Rich's father was Arnold Rich, a professor of medicine. Helen, her mother, a pianist and composer. In Rich's words her childhood was "white and middle-class" and also "full of books." She was encouraged to read and write by her father. In the home library, Rich was exposed to the likes of Blake, Keats, and Tennyson from an early age.

She married Alfred H. Conrad, a Harvard economist. They lived in Cambridge, Massachusetts. Her first son David was born in 1955. Two more sons were born in 1957 (Paul) and 1959 (Jacob). Rich channeled the frustrations and weariness of being a mother into her writing. She struggled with the busy-ness of motherhood and finding time to write.

By 1966, Rich's poems reflected a transformation from housewife to being an active feminist. The formal structure of her earlier poems was replaced by a bold, assertive language that tackled deeply personal issues and expressed dissent over social and political injustices. Rich's poems were becoming, if they not already were, an agent of change.

In the late 1960s Rich and family moved to New York City. She taught at Swarthmore College and in an open admissions program, City College of New York. Rich also proved to be a more than competent researcher and historical writer with the publishing of Of Woman Born: Motherhood as Experience and Institution (1976).

Rich continued to evolve as a writer evidenced by her later lyrical and sensual poems which expressed erotic love and lovemaking between women.

The Dream of a Common Language: Poems 1974-1977
The Dream of a Common Language: Poems 1974-1977

The Dream of a Common Language explores the contours of a woman's heart and mind in language for everybody-language whose plainness, laughter, questions and nobility everyone can respond to. . . . No one is writing better or more needed verse than this. (Boston Evening Globe )

 

What Kind of Times Are These (Adrienne Rich reads)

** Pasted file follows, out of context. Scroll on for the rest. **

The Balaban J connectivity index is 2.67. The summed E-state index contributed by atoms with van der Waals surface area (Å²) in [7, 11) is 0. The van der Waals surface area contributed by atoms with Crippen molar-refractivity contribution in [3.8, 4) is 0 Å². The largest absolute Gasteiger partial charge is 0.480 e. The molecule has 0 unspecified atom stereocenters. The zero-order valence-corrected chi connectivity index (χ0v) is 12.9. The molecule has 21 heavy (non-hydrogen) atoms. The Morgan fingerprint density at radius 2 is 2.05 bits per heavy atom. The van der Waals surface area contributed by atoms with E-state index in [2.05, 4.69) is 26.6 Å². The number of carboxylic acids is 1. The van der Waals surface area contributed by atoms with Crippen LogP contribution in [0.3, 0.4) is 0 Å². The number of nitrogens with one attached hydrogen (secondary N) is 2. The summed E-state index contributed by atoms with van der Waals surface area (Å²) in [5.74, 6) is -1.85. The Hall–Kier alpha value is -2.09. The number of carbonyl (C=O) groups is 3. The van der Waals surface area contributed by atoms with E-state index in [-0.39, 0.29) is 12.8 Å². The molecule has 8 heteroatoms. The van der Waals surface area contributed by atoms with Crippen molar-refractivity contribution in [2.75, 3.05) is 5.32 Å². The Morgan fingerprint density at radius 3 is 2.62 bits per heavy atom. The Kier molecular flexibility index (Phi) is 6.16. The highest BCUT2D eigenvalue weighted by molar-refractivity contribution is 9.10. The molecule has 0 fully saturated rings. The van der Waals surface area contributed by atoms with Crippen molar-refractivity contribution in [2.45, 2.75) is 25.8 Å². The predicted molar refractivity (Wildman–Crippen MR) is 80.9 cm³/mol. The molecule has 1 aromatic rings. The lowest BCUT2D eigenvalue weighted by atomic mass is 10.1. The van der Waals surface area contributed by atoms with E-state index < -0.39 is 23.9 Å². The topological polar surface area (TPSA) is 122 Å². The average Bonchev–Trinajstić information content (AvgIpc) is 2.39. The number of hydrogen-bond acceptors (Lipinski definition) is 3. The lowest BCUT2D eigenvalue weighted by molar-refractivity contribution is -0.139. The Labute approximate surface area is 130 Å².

All her life she has been in love with the hope of telling utter truth, and her command of language from the first has been startlingly powerful.

~ W.S. Merwin ~

Your Native Land, Your Life
Your Native Land, Your Life

Rich's characteristic outspokenness is here, but metamorphosed into compassion. These poems display the battle scars of trying to complete unfinished business, take the woman, poet, daughter, "Jew in solitude" out of the closet. Rich has passed beyond harangue and found another kind of political voice, very seasoned and moving.

 

Awards


- Bollingen Prize

- Lannan Lifetime Achievement Award

- Academy of American Poets Fellowship

- Ruth Lilly Poetry Prize

- Lenore Marshall Poetry Prize

- National Book Award (1974)

- MacArthur Fellowship

- Chancellor (former)of the Academy of American Poets

- Wallace Stevens Award (for mastery in the art of poetry)

- National Medal of Arts (refused, political reasons)

- Robert Frost Silver Medal, Lifetime Achievement in Poetry

- Book Critics Circle Award (2004)

- Wm Whithead Award, Gay & Lesbian Pub. Triangle, Life-time Achiev in Letters

An Atlas of the Difficult World: Poems 1988-1991
An Atlas of the Difficult World: Poems 1988-1991

Like Atlas, who bears Earth on his shoulders, Rich bears--and wields--an enormous political consciousness. These poems find her struggling to say what is honest and true, resisting easy answers, having the ambition to risk everything; these are the energies for which her readers return. (amazon)

 
Source

Aunt Jennifer's Tigers

by Adrienne Rich

Aunt Jennifer's tigers prance across a screen,

Bright topaz denizens of a world of green.

They do not fear the men beneath the tree;

They pace in sleek chivalric certainty.

Aunt Jennifer's finger fluttering through her wool

Find even the ivory needle hard to pull.

The massive weight of Uncle's wedding band

Sits heavily upon Aunt Jennifer's hand.

When Aunt is dead, her terrified hands will lie

Still ringed with ordeals she was mastered by.

The tigers in the panel that she made

Will go on prancing, proud and unafraid.

There is no one whose poetry has spoken more eloquently for the oppressed and marginalized in America, no one who has more compassionately charted the course of individual suffering across the horrifying and impersonal growth of recent history . . . and continue to be essential writings in the ongoing feminist struggle in [the United States] and throughout the world.